Using electronic retail scanner data from grocery stores, IBM Research scientists may have found a faster way to narrow down the potential source food contamination during an outbreak. Researchers from the firm conducted a study in which they were able to show that, using just 10 medical exam reports of foodborne illness, it is possible to pinpoint an investigation to 12 food products of interest in a only a few hours. A typically investigation ranges from weeks to months.
The study, “From Farm to Fork: How Spatial-Temporal Data can Accelerate Foodborne Illness Investigation in a Global Food Supply Chain”, demonstrated a new way to accelerate an outbreak investigation. Researchers reviewed the spatio-temporal data (i.e., geographic location and potential time of consumption) of hundreds of grocery products, and analyzed each product for shelf life, consumption location and the probability that the product harbored a pathogen. This information was then mapped to the known location of outbreaks.
“When there’s an outbreak of foodborne illness, the biggest challenge facing public health officials is the speed at which they can identify the contaminated food source and alert the public,” said Kun Hu, public health research scientist, IBM Research – Almaden in a press release. Rsearchers created a system to devise a list that ranked products based on likelihood of contamination, which would allow health officials to test the top 12 suspected foods. “While traditional methods like interviews and surveys are still necessary, analyzing big data from retail grocery scanners can significantly narrow down the list of contaminants in hours for further lab testing. Our study shows that big data and analytics can profoundly reduce investigation time and human error and have a huge impact on public health,” said Hu.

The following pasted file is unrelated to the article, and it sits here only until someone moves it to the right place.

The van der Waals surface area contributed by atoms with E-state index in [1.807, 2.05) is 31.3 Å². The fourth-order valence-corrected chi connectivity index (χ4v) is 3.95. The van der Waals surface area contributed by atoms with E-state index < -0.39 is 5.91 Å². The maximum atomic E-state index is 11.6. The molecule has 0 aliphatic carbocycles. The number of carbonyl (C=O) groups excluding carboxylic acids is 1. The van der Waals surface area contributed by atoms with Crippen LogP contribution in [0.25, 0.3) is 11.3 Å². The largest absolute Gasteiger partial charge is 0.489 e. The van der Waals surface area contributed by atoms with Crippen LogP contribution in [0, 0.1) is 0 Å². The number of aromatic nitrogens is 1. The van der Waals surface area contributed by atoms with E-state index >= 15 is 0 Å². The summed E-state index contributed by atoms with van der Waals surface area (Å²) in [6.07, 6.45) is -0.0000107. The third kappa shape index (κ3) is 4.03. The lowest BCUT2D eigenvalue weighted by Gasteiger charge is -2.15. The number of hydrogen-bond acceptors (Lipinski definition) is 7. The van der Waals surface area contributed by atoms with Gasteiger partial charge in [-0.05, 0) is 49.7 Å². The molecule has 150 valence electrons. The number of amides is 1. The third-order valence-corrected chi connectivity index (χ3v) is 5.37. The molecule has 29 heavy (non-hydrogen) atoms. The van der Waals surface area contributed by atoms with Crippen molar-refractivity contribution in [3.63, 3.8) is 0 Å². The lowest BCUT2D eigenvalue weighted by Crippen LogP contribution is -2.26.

The researchers point of out their method isn’t a substitute for proven outbreak investigation tools but rather serves as a faster way to identify contaminated product(s). According to the study, researchers assert that their methodology could significantly reduce the costs associated with foodborne illness, outbreaks and recalls. Thus far IBM Research’s approach has been applied to a Norweigan E. coli outbreak in which there were 17 confirmed cases of infection. Public health officials used the method to devise a list of 10 potential contaminants from the grocery scanner data of more than 2600 products. From there, lab analysis traced the contamination source to batch and lot numbers of sausage.
The study was published in the Association for Computing Machinery’s Sigspatial Journal.